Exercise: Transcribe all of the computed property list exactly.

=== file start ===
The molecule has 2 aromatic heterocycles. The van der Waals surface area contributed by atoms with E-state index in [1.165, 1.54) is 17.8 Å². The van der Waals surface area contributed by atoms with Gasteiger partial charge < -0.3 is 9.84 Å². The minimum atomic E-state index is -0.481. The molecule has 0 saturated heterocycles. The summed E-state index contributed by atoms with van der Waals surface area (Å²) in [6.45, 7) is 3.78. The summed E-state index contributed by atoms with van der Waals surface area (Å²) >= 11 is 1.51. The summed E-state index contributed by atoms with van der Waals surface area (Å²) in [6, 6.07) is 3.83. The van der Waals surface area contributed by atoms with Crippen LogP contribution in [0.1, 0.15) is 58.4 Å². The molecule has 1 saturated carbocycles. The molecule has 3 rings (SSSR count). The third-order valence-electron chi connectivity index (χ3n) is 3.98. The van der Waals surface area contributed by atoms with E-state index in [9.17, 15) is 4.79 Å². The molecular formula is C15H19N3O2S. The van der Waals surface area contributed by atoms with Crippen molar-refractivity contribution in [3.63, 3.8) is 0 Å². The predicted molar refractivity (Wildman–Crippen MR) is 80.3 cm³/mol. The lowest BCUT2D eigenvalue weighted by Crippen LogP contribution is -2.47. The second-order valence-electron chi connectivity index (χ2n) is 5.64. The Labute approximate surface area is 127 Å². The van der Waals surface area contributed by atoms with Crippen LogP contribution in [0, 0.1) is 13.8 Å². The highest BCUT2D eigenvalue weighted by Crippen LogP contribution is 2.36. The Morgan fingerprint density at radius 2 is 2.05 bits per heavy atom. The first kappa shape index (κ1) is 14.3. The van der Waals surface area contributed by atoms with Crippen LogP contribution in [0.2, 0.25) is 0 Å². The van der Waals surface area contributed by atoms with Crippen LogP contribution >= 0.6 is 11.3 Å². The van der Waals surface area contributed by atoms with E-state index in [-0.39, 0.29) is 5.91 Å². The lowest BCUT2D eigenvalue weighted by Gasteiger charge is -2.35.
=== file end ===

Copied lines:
The molecule has 2 aromatic heterocycles. The van der Waals surface area contributed by atoms with E-state index in [1.165, 1.54) is 17.8 Å². The van der Waals surface area contributed by atoms with Gasteiger partial charge < -0.3 is 9.84 Å². The minimum atomic E-state index is -0.481. The molecule has 0 saturated heterocycles. The summed E-state index contributed by atoms with van der Waals surface area (Å²) in [6.45, 7) is 3.78. The summed E-state index contributed by atoms with van der Waals surface area (Å²) >= 11 is 1.51. The summed E-state index contributed by atoms with van der Waals surface area (Å²) in [6, 6.07) is 3.83. The van der Waals surface area contributed by atoms with Crippen LogP contribution in [0.1, 0.15) is 58.4 Å². The molecule has 1 saturated carbocycles. The molecule has 3 rings (SSSR count). The third-order valence-electron chi connectivity index (χ3n) is 3.98. The van der Waals surface area contributed by atoms with E-state index in [9.17, 15) is 4.79 Å². The molecular formula is C15H19N3O2S. The van der Waals surface area contributed by atoms with Crippen molar-refractivity contribution in [3.63, 3.8) is 0 Å². The predicted molar refractivity (Wildman–Crippen MR) is 80.3 cm³/mol. The lowest BCUT2D eigenvalue weighted by Crippen LogP contribution is -2.47. The second-order valence-electron chi connectivity index (χ2n) is 5.64. The Labute approximate surface area is 127 Å². The van der Waals surface area contributed by atoms with Crippen LogP contribution in [0, 0.1) is 13.8 Å². The highest BCUT2D eigenvalue weighted by Crippen LogP contribution is 2.36. The Morgan fingerprint density at radius 2 is 2.05 bits per heavy atom. The first kappa shape index (κ1) is 14.3. The van der Waals surface area contributed by atoms with Crippen LogP contribution in [0.2, 0.25) is 0 Å². The van der Waals surface area contributed by atoms with Crippen LogP contribution >= 0.6 is 11.3 Å². The van der Waals surface area contributed by atoms with E-state index in [-0.39, 0.29) is 5.91 Å². The lowest BCUT2D eigenvalue weighted by Gasteiger charge is -2.35.